Post by baileyman » Tue Jun 05, 2018 9:37 am

Here's my take:

All notes speak best when the little cavity in the mouth is in tune with the partial you're trying to play on the horn. (This tuning thing is blatantly obvious to me now, but I realize a couple years ago it would have sounded impossible.) And they speak with seemingly no effort. (Though I know that's not true because fatigue happens.) When it's in tune, the sound is vibrant, colorful, brilliant, a great pleasure.

The tuning changes with pitch, but not exactly as in whistling because there's other stuff going on, mostly, I suspect, a gradual change in vibrating mass and tension from range to range. (Not so much by note, but by range, though every note is really different.)

As a result, the doodle has to follow the tuning in order to operate well.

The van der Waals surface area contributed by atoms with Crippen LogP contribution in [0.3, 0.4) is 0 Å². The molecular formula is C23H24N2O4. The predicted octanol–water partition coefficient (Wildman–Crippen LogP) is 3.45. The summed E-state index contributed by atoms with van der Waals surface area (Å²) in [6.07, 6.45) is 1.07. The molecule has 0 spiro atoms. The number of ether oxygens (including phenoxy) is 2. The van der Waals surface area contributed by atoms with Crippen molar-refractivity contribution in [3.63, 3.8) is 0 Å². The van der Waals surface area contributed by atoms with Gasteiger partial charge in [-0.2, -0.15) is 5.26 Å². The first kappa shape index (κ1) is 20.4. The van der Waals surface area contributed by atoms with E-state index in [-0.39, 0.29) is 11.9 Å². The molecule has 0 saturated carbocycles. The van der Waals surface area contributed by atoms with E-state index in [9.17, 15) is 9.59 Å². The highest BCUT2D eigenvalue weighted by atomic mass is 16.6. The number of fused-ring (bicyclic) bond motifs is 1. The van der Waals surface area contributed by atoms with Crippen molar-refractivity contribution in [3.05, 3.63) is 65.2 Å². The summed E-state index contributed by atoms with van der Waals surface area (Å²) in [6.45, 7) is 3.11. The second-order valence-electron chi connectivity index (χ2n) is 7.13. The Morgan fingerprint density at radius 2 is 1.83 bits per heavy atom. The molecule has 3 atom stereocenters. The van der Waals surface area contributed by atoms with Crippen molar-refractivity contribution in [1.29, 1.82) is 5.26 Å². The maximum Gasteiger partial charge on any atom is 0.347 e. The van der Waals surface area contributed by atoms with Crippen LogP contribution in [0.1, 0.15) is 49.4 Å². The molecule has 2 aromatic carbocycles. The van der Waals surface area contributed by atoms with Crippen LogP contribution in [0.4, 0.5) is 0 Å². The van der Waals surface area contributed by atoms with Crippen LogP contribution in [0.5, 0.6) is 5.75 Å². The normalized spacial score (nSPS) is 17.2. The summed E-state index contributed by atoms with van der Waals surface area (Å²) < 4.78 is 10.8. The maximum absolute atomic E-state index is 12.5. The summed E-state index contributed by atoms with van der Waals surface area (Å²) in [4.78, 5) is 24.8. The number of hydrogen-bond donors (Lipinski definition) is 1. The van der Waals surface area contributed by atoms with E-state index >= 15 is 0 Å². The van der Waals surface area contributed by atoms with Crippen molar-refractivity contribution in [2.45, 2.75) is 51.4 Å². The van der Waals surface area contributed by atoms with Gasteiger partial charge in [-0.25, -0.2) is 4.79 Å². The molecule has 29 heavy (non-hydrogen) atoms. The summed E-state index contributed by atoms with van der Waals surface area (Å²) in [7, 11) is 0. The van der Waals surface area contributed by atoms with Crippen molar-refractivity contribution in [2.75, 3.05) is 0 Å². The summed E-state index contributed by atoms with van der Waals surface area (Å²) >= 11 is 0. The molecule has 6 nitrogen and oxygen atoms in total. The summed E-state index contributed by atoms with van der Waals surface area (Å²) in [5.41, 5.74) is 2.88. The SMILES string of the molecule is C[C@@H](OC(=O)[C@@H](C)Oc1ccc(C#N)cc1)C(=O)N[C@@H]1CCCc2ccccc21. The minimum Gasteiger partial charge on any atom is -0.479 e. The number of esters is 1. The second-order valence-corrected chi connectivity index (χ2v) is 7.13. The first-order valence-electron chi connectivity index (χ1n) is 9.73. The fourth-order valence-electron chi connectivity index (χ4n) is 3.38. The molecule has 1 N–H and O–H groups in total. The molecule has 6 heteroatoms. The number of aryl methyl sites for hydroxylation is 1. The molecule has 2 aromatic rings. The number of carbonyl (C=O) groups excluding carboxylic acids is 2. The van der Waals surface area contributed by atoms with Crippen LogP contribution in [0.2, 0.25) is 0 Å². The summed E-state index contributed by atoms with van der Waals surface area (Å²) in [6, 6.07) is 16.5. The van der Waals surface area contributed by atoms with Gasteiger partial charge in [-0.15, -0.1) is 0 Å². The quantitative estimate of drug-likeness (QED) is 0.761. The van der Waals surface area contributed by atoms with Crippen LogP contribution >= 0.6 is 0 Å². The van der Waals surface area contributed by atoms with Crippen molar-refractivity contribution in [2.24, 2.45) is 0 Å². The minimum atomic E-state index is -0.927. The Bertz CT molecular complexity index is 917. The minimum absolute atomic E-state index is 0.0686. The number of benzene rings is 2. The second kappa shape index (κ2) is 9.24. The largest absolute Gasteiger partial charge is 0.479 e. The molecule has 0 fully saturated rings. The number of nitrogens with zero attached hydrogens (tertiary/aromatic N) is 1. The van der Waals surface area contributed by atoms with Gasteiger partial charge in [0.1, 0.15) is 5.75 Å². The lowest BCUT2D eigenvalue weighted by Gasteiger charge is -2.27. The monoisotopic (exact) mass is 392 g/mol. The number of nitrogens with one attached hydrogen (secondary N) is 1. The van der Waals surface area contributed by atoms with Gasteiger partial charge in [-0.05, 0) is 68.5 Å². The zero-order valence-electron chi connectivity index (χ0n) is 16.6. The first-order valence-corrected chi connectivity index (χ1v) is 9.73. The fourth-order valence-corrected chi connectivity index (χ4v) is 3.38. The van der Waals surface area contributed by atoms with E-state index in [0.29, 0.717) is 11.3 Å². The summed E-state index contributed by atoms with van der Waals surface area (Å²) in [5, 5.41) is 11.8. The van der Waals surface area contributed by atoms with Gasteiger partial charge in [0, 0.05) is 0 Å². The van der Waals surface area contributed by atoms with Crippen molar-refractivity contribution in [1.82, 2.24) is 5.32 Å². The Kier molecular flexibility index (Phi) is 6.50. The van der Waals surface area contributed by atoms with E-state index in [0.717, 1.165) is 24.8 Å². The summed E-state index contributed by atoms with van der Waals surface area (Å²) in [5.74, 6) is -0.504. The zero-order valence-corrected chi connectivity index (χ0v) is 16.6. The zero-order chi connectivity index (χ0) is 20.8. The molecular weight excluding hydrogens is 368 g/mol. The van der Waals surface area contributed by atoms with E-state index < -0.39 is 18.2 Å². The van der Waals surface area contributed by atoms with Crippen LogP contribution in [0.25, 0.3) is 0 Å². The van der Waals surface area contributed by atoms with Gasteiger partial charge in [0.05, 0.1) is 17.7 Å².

So, here's the exercise yielding the most benefit for me these days:

Using the old flexibiity as a model, in partials, 324354323. Or if 2 does not speak well, try 435465434. Play this slowly in time prompting the partial changes using only tongue motion (though I am sure other stuff will be at work, it feels like all tongue). After that feels like it's working, at the same tempo, play double time. After that's working, double again. Alternate tempos. Then all positions, all partial start notes.

Then overlay tongue articulation on this. You can tell if it's overlaid by whether you can alternate between tongue tuning and tongue articulation without congestion. The tongue articulation that works is one that does not interfere with the basic tongue tuning. (This goes for every style of tonguing.) What seems to be happening? The tongue articulation has to maintain a mouth cavity that resembles the one in basic tongue tuning to promote pitch selection but that also allows the articulation to happen seamlessly.